2015-08-28 / Community

Danish Village arch to be saved

By Michael Kelley
Staff Writer


The Danish Village arch is located in a thick of woods behind Big 20 Bowling and Tim Hortons on the corner of Route 1 and Lincoln Avenue in Scarborough. The arch will be relocated this fall. The arch stood at the entry to a lodging complex that was built in the late 1920s and inspired by Danish architecture. (Courtesy photo) The Danish Village arch is located in a thick of woods behind Big 20 Bowling and Tim Hortons on the corner of Route 1 and Lincoln Avenue in Scarborough. The arch will be relocated this fall. The arch stood at the entry to a lodging complex that was built in the late 1920s and inspired by Danish architecture. (Courtesy photo) A piece of land behind Big 20 Bowling Center and Tim Hortons on the corner of Route 1 and Lincoln Avenue is slated for development. The property once housed Danish Village, a popular, yet short-lived lodging establishment inspired by a village in Denmark,

The Scarborough Town Council hopes to save the last standing piece of the facility, which was built in the late 1920s and went through a variety of uses over the years before being torn down by the 1970s.

The only remnants of the Danish Village are a small brick arch and a heavily damaged water fountain. Earlier this year the town’s Historic Preservation Committee determined the Danish Village arch is a site worth preserving and the only salvageable piece of the once-vibrant property.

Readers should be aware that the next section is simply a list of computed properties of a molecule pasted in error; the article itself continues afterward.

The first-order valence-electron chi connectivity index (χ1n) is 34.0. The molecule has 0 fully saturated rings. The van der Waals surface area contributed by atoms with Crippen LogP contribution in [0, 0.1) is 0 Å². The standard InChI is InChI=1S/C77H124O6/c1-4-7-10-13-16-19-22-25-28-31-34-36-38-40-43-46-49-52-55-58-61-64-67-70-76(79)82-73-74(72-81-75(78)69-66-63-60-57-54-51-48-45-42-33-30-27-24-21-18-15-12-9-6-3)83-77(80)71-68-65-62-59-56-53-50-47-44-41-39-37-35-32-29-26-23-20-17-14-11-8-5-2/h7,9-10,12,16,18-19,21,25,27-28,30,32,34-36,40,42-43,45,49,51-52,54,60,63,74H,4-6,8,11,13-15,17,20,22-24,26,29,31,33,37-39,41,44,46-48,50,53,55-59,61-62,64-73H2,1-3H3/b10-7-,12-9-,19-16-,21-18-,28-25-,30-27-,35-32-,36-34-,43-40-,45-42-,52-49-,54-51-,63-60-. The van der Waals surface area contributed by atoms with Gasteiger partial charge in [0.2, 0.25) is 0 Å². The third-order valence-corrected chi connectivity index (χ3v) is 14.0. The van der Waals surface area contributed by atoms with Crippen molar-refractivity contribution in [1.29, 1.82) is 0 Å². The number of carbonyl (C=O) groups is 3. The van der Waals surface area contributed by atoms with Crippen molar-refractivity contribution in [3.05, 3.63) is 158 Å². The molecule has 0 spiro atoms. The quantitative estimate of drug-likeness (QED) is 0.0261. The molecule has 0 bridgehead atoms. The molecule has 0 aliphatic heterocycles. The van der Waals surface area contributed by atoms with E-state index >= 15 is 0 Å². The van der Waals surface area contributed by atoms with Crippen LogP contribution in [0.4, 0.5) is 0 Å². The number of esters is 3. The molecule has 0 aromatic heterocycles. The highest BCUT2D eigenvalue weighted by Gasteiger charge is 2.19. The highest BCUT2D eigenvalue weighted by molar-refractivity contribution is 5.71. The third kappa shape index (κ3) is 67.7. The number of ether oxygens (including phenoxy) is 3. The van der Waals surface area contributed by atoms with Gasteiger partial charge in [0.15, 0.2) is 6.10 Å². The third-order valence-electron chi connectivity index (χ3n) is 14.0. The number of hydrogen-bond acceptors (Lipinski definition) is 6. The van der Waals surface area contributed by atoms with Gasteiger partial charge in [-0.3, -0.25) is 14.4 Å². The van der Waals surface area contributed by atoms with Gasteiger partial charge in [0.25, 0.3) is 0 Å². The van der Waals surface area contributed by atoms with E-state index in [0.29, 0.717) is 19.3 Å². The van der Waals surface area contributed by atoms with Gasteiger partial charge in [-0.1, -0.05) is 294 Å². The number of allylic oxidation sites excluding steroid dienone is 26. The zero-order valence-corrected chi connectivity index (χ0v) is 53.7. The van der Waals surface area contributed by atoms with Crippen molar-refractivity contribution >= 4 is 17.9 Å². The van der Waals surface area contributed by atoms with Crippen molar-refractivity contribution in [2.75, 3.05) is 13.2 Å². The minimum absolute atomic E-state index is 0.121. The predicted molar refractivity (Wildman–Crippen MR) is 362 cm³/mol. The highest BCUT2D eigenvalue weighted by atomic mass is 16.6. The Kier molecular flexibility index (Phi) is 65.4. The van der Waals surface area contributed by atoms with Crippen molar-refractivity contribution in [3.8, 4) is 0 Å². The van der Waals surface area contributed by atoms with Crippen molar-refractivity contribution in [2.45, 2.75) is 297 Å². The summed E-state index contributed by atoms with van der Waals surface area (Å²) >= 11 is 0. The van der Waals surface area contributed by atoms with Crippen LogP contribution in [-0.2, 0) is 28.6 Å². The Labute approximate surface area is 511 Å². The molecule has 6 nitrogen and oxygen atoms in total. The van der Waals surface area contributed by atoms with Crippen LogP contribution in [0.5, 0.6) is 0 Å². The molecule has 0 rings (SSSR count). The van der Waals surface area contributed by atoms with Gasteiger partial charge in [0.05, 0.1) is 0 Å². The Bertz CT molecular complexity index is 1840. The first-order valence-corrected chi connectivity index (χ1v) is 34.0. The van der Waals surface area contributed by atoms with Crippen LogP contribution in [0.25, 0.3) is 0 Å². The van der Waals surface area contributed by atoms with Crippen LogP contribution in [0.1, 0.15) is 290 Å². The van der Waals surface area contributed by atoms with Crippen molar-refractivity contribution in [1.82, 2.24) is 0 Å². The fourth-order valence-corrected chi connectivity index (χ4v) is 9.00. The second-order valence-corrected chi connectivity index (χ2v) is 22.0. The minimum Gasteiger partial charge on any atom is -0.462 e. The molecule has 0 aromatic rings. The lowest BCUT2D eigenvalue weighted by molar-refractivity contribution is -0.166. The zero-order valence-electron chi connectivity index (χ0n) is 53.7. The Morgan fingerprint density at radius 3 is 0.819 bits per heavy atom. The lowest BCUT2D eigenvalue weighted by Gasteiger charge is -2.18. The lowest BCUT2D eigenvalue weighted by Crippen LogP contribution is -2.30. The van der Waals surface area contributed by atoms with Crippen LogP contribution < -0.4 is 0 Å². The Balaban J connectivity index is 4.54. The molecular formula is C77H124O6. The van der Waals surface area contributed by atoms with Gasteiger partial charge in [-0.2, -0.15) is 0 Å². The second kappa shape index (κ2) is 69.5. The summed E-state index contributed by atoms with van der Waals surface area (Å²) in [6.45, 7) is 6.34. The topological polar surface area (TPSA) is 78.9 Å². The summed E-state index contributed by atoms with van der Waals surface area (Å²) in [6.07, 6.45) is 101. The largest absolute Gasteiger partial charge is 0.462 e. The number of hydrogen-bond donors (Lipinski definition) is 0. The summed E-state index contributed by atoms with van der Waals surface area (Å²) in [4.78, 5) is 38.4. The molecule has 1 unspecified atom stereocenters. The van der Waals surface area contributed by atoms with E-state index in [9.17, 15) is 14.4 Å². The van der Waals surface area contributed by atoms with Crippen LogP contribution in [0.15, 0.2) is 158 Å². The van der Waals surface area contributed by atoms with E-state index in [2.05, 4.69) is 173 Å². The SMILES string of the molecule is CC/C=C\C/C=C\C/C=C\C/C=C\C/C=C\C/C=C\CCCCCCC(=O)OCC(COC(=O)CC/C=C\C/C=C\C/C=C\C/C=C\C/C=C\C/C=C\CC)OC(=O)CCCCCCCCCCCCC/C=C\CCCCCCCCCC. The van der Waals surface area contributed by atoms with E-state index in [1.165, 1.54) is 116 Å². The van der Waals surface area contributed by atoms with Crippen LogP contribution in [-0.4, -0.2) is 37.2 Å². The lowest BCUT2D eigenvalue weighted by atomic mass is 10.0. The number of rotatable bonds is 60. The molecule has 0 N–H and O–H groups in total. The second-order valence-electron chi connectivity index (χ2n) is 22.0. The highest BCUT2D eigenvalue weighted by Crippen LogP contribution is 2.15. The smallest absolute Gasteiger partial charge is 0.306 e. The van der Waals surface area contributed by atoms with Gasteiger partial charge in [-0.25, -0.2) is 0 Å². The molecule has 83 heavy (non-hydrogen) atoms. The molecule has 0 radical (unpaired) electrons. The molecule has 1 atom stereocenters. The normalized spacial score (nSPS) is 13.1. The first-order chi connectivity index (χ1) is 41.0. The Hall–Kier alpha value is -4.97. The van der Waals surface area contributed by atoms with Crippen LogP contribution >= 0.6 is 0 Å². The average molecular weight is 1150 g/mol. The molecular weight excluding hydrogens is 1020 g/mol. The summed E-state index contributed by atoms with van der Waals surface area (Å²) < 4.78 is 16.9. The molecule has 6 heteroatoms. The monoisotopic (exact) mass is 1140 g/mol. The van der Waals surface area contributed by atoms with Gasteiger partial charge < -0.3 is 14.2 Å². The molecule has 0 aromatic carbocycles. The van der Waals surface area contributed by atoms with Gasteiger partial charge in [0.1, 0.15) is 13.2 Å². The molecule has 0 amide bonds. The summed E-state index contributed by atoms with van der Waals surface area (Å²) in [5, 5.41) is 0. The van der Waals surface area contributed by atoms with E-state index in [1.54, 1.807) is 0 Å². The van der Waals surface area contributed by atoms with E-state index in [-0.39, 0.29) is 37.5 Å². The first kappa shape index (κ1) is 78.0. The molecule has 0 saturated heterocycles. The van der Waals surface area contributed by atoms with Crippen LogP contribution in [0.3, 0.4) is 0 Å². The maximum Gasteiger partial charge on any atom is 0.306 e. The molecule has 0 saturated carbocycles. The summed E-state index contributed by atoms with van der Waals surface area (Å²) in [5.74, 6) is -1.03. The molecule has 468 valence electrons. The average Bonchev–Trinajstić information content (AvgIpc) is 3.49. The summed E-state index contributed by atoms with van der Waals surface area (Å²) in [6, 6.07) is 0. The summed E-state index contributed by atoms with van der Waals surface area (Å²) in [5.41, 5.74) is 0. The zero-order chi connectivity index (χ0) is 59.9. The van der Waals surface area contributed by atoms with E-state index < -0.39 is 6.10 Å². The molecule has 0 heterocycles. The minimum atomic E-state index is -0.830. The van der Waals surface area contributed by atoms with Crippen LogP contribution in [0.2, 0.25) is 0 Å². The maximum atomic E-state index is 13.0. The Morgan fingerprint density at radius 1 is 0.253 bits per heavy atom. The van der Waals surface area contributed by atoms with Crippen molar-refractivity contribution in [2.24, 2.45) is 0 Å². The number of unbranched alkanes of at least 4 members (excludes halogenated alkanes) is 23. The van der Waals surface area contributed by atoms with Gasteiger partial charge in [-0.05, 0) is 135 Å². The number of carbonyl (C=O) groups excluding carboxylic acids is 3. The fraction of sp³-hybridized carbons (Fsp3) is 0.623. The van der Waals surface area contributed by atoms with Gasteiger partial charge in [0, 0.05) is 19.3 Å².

The Town Council agreed last week to relocate the old Danish Village arch to a popular walking path in Memorial Park in Scarborough, a short drive from the corner of Route 1 and Lincoln Avenue, where Danish Village, a popular lodging complex once stood. (Michael Kelley photo) The Town Council agreed last week to relocate the old Danish Village arch to a popular walking path in Memorial Park in Scarborough, a short drive from the corner of Route 1 and Lincoln Avenue, where Danish Village, a popular lodging complex once stood. (Michael Kelley photo) Doing so won’t come easy. The Town Council voted last week to use up to $25,000 from the Land Acquisition Reserve Fund to preserve and relocate the arch to the footpath at the corner of Memorial Park that crosses Sawyer Road and connects to the Maine Health Professional Park.

Town Manager Tom Hall said while the arch has sat untouched on the property for years, there is some urgency now because Hospice of Southern Maine has plans to use the land for a new office and hospice support services building. That would free up space and allow the organization to accommodate more individuals at its facility on Hunnewell Road.

The plan got approval from the Planning Board to do just that in July 2014. Prior to Hospice of Southern Maine purchasing the property last year, Hannaford Bros Co. owned it.

Hall said the proposed location will provide the arch with a “prominent location as well as defining a popular entrance to the park.”

Initial estimates indicate it could take $21,186 to relocate the arch to Memorial Park ($4,000 to move and place the arch; $7,602 for installation of footings and backfill; $4,000 for masonry restoration once the arch is moved; $3,000 for roof replacement and $658-plus for an informational kiosk and $1,926 for contingency).